Triruthenium dodecacarbonyl

From Wikipedia, the free encyclopedia
Jump to: navigation, search
Triruthenium dodecacarbonyl
IUPAC names
(3 RuRu)
Other names
Ruthenium carbonyl
15243-33-1 YesY
ECHA InfoCard 100.035.701
Molar mass 639.33 g/mol
Appearance orange solid
Density 2.48 g/cm3
Melting point 224 °C (435 °F; 497 K)
Boiling point sublimes in vacuum
Solubility in organic solvents soluble
D3h cluster
0 D
Main hazards Toxic, CO Source
Related compounds
Related compounds
Triiron dodecacarbonyl
Triosmium dodecacarbonyl
Except where otherwise noted, data are given for materials in their standard state (at 25 °C [77 °F], 100 kPa).
YesY verify (what is YesYN ?)
Infobox references

Triruthenium dodecacarbonyl is the chemical compound with the formula Ru3(CO)12. Classified as metal carbonyl cluster, it is a dark orange-colored solid that is soluble in nonpolar organic solvents. The compound serves as a precursor to other organoruthenium compounds.

Structure and synthesis[edit]

The cluster has D3h symmetry, consisting of an equilateral triangle of Ru atoms, each of which bears two axial and two equatorial CO ligands.[1] Os3(CO)12 has the same structure, whereas Fe3(CO)12 is different, with two bridging CO ligands, resulting in C2v symmetry.

Ru3(CO)12 is prepared by treating solutions of ruthenium trichloride with carbon monoxide, usually under high pressure.[2][3] The stoichiometry of the reaction is uncertain, one possibility being the following:

6 RuCl3 + 33 CO + 18 CH3OH → 2 Ru3(CO)12 + 9 CO(OCH3)2 + 18 HCl


The chemical properties of Ru3(CO)12 have been widely studied, and the cluster has been converted to hundreds of derivatives. High pressures of CO convert the cluster to the monomeric ruthenium pentacarbonyl, which reverts to the parent cluster upon standing.

Ru3(CO)12 + 3 CO ⇌ 3 Ru(CO)5 Keq = 3.3 x 10−7 mol dm−3 at room temperature

The instability of Ru(CO)5 contrasts with the robustness of the corresponding Fe(CO)5. The condensation of Ru(CO)5 into Ru3(CO)12 proceeds via initial, rate-limiting loss of CO to give the unstable, coordinatively unsaturated species Ru(CO)4. This tetracarbonyl binds Ru(CO)5, initiating the condensation.[4]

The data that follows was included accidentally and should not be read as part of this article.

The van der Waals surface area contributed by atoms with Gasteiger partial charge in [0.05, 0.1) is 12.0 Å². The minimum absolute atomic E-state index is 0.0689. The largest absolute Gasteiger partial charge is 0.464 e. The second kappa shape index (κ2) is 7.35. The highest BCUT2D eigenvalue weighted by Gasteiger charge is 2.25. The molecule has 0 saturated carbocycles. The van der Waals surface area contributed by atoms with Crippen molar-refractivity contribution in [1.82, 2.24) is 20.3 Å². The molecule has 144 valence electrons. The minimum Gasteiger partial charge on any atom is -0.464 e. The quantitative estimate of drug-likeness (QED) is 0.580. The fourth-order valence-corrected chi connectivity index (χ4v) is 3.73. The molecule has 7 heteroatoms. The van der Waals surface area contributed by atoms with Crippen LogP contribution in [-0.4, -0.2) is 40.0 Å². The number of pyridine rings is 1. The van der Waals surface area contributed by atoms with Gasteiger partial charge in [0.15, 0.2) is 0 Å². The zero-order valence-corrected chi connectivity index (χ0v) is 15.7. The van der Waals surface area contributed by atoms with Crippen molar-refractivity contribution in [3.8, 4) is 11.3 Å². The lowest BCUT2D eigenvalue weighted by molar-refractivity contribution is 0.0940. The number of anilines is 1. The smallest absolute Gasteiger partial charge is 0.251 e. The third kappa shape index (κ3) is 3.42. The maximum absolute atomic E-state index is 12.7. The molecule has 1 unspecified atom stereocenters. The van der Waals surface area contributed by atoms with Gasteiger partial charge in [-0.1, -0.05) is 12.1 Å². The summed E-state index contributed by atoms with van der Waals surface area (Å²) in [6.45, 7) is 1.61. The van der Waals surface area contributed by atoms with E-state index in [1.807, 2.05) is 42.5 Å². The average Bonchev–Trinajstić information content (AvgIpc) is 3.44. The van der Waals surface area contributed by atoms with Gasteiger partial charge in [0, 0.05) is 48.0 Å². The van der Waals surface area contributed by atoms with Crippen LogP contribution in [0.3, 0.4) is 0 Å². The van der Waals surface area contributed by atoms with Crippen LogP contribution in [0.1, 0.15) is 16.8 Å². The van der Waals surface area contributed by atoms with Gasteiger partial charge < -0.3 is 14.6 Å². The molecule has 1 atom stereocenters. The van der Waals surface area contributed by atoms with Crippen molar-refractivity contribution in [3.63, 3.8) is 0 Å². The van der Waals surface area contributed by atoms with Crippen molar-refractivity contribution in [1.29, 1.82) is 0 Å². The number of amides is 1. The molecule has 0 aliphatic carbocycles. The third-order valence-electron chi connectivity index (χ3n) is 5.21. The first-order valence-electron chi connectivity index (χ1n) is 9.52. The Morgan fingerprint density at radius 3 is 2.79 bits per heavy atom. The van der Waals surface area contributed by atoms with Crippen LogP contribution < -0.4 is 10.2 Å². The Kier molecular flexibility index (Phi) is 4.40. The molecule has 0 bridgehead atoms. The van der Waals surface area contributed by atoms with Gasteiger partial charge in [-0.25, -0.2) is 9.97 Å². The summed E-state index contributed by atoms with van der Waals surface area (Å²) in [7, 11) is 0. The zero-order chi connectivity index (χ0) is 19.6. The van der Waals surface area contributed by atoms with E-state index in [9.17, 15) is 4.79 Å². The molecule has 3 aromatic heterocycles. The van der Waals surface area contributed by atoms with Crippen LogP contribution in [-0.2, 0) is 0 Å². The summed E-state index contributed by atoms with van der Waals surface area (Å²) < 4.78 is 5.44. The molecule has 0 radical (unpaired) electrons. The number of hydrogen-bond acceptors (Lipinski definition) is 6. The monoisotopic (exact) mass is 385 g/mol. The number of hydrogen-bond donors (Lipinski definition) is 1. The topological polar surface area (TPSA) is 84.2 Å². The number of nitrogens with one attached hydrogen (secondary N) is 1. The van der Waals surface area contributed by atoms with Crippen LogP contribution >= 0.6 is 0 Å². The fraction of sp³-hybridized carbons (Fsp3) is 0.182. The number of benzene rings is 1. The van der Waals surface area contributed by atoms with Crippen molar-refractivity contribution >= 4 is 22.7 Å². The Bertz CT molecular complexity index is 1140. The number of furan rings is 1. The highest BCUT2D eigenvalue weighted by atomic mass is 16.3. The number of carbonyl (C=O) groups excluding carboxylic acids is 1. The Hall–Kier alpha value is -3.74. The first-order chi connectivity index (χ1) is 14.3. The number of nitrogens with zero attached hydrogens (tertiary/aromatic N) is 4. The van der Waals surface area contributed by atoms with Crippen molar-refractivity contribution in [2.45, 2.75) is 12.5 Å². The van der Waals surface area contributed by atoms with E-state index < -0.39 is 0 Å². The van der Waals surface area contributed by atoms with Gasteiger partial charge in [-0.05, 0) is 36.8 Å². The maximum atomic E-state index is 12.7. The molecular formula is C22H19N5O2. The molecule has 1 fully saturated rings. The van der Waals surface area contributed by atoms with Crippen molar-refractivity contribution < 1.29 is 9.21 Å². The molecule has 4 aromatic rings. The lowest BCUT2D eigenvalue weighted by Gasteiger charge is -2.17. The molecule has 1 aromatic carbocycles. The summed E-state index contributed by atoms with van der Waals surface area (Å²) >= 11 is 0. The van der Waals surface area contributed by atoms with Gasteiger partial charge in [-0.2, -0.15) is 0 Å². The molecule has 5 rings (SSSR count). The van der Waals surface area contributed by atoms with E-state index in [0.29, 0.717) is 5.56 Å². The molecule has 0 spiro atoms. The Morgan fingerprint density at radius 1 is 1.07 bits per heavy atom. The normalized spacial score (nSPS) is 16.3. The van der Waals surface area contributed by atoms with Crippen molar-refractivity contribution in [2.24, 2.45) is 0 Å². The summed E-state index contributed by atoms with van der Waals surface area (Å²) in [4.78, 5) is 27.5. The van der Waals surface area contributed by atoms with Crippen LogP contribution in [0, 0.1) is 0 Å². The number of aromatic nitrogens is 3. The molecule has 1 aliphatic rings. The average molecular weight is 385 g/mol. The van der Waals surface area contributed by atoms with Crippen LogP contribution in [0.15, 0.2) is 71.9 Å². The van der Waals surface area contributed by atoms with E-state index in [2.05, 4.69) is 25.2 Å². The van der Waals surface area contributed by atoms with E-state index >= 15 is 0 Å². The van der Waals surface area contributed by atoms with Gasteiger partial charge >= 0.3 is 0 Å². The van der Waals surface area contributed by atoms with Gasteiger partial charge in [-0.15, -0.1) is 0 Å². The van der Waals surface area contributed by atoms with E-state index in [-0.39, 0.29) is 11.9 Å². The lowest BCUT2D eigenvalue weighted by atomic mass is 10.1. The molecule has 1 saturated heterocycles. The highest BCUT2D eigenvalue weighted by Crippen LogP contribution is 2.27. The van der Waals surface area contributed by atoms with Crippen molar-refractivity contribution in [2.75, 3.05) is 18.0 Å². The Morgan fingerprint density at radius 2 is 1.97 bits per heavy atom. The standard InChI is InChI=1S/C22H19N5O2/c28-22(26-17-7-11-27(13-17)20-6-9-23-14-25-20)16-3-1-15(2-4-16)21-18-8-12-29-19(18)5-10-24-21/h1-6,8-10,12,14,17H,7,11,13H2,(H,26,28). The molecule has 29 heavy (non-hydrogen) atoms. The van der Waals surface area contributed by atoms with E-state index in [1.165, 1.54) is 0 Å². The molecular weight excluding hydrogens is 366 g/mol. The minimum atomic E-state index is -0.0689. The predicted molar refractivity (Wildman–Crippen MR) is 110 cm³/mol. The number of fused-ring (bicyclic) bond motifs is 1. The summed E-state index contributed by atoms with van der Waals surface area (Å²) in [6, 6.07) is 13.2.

Upon warming under a pressure of hydrogen, Ru3(CO)12 converts to the tetrahedral cluster H4Ru4(CO)12.[5] Ru3(CO)12 undergoes substitution reactions with Lewis bases:

Ru3(CO)12 + n L → Ru3(CO)12-nLn + n CO (n = 1, 2, or 3)

where L is a tertiary phosphine or an isocyanide.

Ru-carbido clusters[edit]

At high temperatures, Ru3(CO)12 converts to a series of clusters that contain interstitial carbido ligands. These include Ru6C(CO)17 and Ru5C(CO)15. Anionic carbido clusters are also known, including [Ru5C(CO)14]2− and the bioctahedral cluster [Ru10C2(CO)24]2−.[6] Ru3(CO)12 -derived carbido compounds have been used to synthesize nanoparticles for catalysis. These particles consist of 6-7 atoms and thus are all surface, resulting in extraordinary activity.


  1. ^ Slebodnick, C.; Zhao, J.; Angel, R.; Hanson, B. E.; Song, Y.; Liu, Z.; Hemley, R. J., "High Pressure Study of Ru3(CO)12 by X-ray Diffraction, Raman, and Infrared Spectroscopy", Inorg. Chem., 2004, vol. 43, 5245-52. doi:10.1021/ic049617y
  2. ^ Bruce, M. I.; Jensen, C. M.; Jones, N. L. "Dodecacarbonyltriruthenium, Ru3(CO)12" Inorganic Syntheses, 1989, volume 26, pages 259-61. doi:10.1002/9780470132579.ch45
  3. ^ M. Faure, C. Saccavini, G. Lavigne "Dodecacarbonyltriruthenium, Ru3(CO)12" Inorganic Syntheses, 2004 Vol 34, p. 110. doi:10.1002/0471653683.ch3
  4. ^ Hastings, W. R.; Roussel, M. R.; Baird, M. C. "Mechanism of the conversion of [Ru(CO)5] into [Ru3(CO)12]" Journal of the Chemical Society, Dalton Transactions, 1990, pages 203-205. doi:10.1039/DT9900000203
  5. ^ Bruce, M. I.; Williams, M. L. "Dodecacarbonyl(tetrahydrido)tetraruthenium, Ru4(μ-H)4(CO)12" Inorganic Syntheses, 1989, volume 26, pages 262-63. ISBN 0-471-50485-8.
  6. ^ Nicholls, J. N.; Vargas, M. D. "Carbido-Carbonyl Ruthenium Cluster Complexes" Inorganic Syntheses, 1989, volume 26, pages 280-85. doi:10.1002/9780470132579.ch49